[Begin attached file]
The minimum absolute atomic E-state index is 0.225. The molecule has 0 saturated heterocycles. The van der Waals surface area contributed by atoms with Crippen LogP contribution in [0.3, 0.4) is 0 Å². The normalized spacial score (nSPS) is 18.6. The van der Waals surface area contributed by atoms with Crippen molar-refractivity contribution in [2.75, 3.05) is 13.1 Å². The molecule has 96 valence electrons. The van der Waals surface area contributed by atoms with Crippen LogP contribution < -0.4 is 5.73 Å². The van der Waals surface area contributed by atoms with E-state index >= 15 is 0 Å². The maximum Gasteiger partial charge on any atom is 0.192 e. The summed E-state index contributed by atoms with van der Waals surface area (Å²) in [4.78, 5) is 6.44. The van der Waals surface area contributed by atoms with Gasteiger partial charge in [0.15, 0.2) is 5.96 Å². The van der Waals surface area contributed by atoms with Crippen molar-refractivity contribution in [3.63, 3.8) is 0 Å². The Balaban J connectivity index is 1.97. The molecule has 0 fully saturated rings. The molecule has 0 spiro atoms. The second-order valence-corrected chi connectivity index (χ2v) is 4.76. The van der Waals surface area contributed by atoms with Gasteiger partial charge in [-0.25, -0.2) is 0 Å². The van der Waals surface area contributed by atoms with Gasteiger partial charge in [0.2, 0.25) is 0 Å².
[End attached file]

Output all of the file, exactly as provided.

The minimum absolute atomic E-state index is 0.225. The molecule has 0 saturated heterocycles. The van der Waals surface area contributed by atoms with Crippen LogP contribution in [0.3, 0.4) is 0 Å². The normalized spacial score (nSPS) is 18.6. The van der Waals surface area contributed by atoms with Crippen molar-refractivity contribution in [2.75, 3.05) is 13.1 Å². The molecule has 96 valence electrons. The van der Waals surface area contributed by atoms with Crippen LogP contribution < -0.4 is 5.73 Å². The van der Waals surface area contributed by atoms with E-state index >= 15 is 0 Å². The maximum Gasteiger partial charge on any atom is 0.192 e. The summed E-state index contributed by atoms with van der Waals surface area (Å²) in [4.78, 5) is 6.44. The van der Waals surface area contributed by atoms with Gasteiger partial charge in [0.15, 0.2) is 5.96 Å². The van der Waals surface area contributed by atoms with Crippen molar-refractivity contribution in [3.63, 3.8) is 0 Å². The Balaban J connectivity index is 1.97. The molecule has 0 fully saturated rings. The molecule has 0 spiro atoms. The second-order valence-corrected chi connectivity index (χ2v) is 4.76. The van der Waals surface area contributed by atoms with Gasteiger partial charge in [-0.25, -0.2) is 0 Å². The van der Waals surface area contributed by atoms with Gasteiger partial charge in [0.2, 0.25) is 0 Å².